Look at printing industry- do they use SDI preview? They can produce accurate prints which are quite often even more difficult to achieve than video preview.
Whole thing is a legacy issue and laziness (and deliberate politics) of companies which in most cases have no interest to implement this as they (or their "friendly partners") make money on selling SDI hardware. SDI is good when you need long distance cables, but for private studio DP or HDMI is at least as good.
Once you have formed correct RGB data then fact if it travels over SDI or HDMI/DP makes not much of a difference. It's digital world, so if the data which left GPU is correct then it can be 100% the same regardless of SDI or DP cable (DP actually offers more bandwidth, but shorter cables). Key point here is to make sure that data which leaves GPU (in other words- hits DP/HDMI cable) is CORRECT. There are ways of achieving this, by separating from OS color management engine (eg. using OpenGL technology).
Today consumer technology in some case is more advanced than pro, which use to never be the case old days. Things are changing and you have to adapt/follow it or you will have hard time to survive.

Resolve is just not one of these tools, specially on PC.
Offline

Ron Michaels

  • Posts: 22
  • Joined: Mon Aug 01, 2016 4:19 pm

Re: Grading equipment on a budget?

PostSat May 20, 2017 10:06 pm

Final Cut uses something called ColorSync correct? Just curious as we are on the topic.
Offline
User avatar

Craig Marshall

  • Posts: 710
  • Joined: Sun Apr 07, 2013 4:49 am
  • Location: Blue Mountains, Australia

Re: Grading equipment on a budget?

PostSat May 20, 2017 10:14 pm

Andrew Kolakowski wrote:... If you use the same good monitor then it's not (OR IT DOESN'T HAVE TO BE) less accurate at all....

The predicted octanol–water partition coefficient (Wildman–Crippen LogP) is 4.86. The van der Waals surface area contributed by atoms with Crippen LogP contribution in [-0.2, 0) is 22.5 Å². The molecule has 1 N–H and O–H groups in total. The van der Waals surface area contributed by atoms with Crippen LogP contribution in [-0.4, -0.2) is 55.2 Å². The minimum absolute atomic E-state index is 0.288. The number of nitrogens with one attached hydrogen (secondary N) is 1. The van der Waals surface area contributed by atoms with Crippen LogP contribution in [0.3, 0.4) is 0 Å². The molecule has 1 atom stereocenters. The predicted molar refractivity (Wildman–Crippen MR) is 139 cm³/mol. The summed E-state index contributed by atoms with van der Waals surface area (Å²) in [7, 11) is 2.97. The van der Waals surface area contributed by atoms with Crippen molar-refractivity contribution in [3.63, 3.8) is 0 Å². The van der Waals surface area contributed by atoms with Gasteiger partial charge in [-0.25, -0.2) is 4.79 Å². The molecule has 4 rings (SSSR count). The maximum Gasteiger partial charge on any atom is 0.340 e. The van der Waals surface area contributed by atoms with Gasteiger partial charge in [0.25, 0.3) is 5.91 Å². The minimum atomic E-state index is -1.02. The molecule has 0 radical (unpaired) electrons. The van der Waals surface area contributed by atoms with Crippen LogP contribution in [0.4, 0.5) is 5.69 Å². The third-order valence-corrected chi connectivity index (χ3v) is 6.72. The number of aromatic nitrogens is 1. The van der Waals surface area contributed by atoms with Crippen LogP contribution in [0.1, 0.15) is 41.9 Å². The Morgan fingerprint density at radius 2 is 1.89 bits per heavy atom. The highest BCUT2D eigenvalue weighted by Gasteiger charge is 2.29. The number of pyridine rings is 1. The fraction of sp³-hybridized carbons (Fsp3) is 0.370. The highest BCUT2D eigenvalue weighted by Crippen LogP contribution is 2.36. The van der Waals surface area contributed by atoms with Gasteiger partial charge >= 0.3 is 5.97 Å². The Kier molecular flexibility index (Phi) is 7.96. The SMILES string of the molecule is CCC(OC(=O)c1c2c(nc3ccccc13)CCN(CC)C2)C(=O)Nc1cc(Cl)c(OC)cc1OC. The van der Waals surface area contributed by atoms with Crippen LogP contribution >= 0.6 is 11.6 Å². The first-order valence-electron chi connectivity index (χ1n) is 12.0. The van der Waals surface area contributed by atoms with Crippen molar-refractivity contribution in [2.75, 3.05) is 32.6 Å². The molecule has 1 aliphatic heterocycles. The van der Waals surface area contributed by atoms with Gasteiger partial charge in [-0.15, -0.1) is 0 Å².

... Today consumer technology in some case is more advanced than pro, which use to never be the case old days. Things are changing and you have to adapt/follow it or you will have hard time to survive.

Resolve is just not one of these tools, specially on PC.


That sort of heresy could get you hung here Andrew but I fear you are correct!
4K Post Studio, Freelance Filmmaker, Media Writer
Win10/Lightworks/Resolve 12.5/X-Keys Jog/Shuttle/OxygenTec ProPanel
12G SDI Decklink Pro/Calibrated 10bit IPS SDI Monitor
HDvideo4K.com
Offline

Andrew Kolakowski

  • Posts: 2749
  • Joined: Tue Sep 11, 2012 10:20 am

Re: Grading equipment on a budget?

PostSat May 20, 2017 11:39 pm

Ron Michaels wrote:Final Cut uses something called ColorSync correct? Just curious as we are on the topic.


I think so. Even with Resolve on Mac you should be able to get 10bit accurate preview with correct hardware. It just needs verification and way more attention than SDI preview due to the way how it works now. It would be easier when you can avoid OS color management as then it's basically the same as with SDI card.
As far as I understand Scratch works this way. Connect eg. Rec.709 calibrated monitor, set in Scratch that your monitoring is Rec.709 and your are done (change monitor to P3 profile, change Scratch setting to P3 and your are set for P3). OS color profile is totally ignored- you can switch it to P3, Rec.2020 etc. and when your OS preview colors will keep changing depending on the profile, your Scratch video preview will stay the same.

Return to DaVinci Resolve

Who is online

Users browsing this forum: Google [Bot], Jack Fairley, Jimmy Yuan, Markus Hottenrott, PeterMoretti, Richard Swearinger, waltervolpatto, Yahoo [Bot] and 31 guests